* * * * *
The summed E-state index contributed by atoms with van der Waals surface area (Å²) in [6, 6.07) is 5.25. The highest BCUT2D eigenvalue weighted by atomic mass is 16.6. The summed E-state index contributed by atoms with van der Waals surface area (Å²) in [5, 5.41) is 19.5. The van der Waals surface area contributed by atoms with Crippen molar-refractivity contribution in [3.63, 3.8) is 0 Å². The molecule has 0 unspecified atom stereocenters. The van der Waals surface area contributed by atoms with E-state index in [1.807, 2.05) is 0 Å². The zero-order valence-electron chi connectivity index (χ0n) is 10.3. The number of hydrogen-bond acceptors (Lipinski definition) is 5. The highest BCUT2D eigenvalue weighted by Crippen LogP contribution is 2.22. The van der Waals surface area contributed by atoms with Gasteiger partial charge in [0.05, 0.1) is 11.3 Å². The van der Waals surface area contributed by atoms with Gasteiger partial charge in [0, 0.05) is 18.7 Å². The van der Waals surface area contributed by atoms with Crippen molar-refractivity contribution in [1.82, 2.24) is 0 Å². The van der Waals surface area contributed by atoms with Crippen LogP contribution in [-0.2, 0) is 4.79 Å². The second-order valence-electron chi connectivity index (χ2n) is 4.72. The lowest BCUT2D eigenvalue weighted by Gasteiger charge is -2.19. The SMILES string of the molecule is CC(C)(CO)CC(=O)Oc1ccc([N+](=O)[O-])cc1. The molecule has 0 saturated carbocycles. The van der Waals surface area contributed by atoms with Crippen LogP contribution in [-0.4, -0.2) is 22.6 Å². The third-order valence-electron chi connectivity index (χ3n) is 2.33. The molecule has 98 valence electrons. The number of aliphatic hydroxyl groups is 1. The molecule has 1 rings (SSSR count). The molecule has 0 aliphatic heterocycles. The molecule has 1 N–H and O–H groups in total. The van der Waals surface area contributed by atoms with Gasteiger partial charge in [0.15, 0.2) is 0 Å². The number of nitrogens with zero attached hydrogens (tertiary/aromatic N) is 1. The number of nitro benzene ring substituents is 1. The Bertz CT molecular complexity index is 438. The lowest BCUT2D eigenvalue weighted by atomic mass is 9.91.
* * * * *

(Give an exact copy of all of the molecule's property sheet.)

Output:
The summed E-state index contributed by atoms with van der Waals surface area (Å²) in [6, 6.07) is 5.25. The highest BCUT2D eigenvalue weighted by atomic mass is 16.6. The summed E-state index contributed by atoms with van der Waals surface area (Å²) in [5, 5.41) is 19.5. The van der Waals surface area contributed by atoms with Crippen molar-refractivity contribution in [3.63, 3.8) is 0 Å². The molecule has 0 unspecified atom stereocenters. The van der Waals surface area contributed by atoms with E-state index in [1.807, 2.05) is 0 Å². The zero-order valence-electron chi connectivity index (χ0n) is 10.3. The number of hydrogen-bond acceptors (Lipinski definition) is 5. The highest BCUT2D eigenvalue weighted by Crippen LogP contribution is 2.22. The van der Waals surface area contributed by atoms with Gasteiger partial charge in [0.05, 0.1) is 11.3 Å². The van der Waals surface area contributed by atoms with Gasteiger partial charge in [0, 0.05) is 18.7 Å². The van der Waals surface area contributed by atoms with Crippen molar-refractivity contribution in [1.82, 2.24) is 0 Å². The van der Waals surface area contributed by atoms with Crippen LogP contribution in [-0.2, 0) is 4.79 Å². The second-order valence-electron chi connectivity index (χ2n) is 4.72. The lowest BCUT2D eigenvalue weighted by Gasteiger charge is -2.19. The SMILES string of the molecule is CC(C)(CO)CC(=O)Oc1ccc([N+](=O)[O-])cc1. The molecule has 0 saturated carbocycles. The van der Waals surface area contributed by atoms with Crippen LogP contribution in [-0.4, -0.2) is 22.6 Å². The third-order valence-electron chi connectivity index (χ3n) is 2.33. The molecule has 98 valence electrons. The number of aliphatic hydroxyl groups is 1. The molecule has 1 rings (SSSR count). The molecule has 0 aliphatic heterocycles. The molecule has 1 N–H and O–H groups in total. The van der Waals surface area contributed by atoms with Gasteiger partial charge in [0.15, 0.2) is 0 Å². The number of nitrogens with zero attached hydrogens (tertiary/aromatic N) is 1. The number of nitro benzene ring substituents is 1. The Bertz CT molecular complexity index is 438. The lowest BCUT2D eigenvalue weighted by atomic mass is 9.91.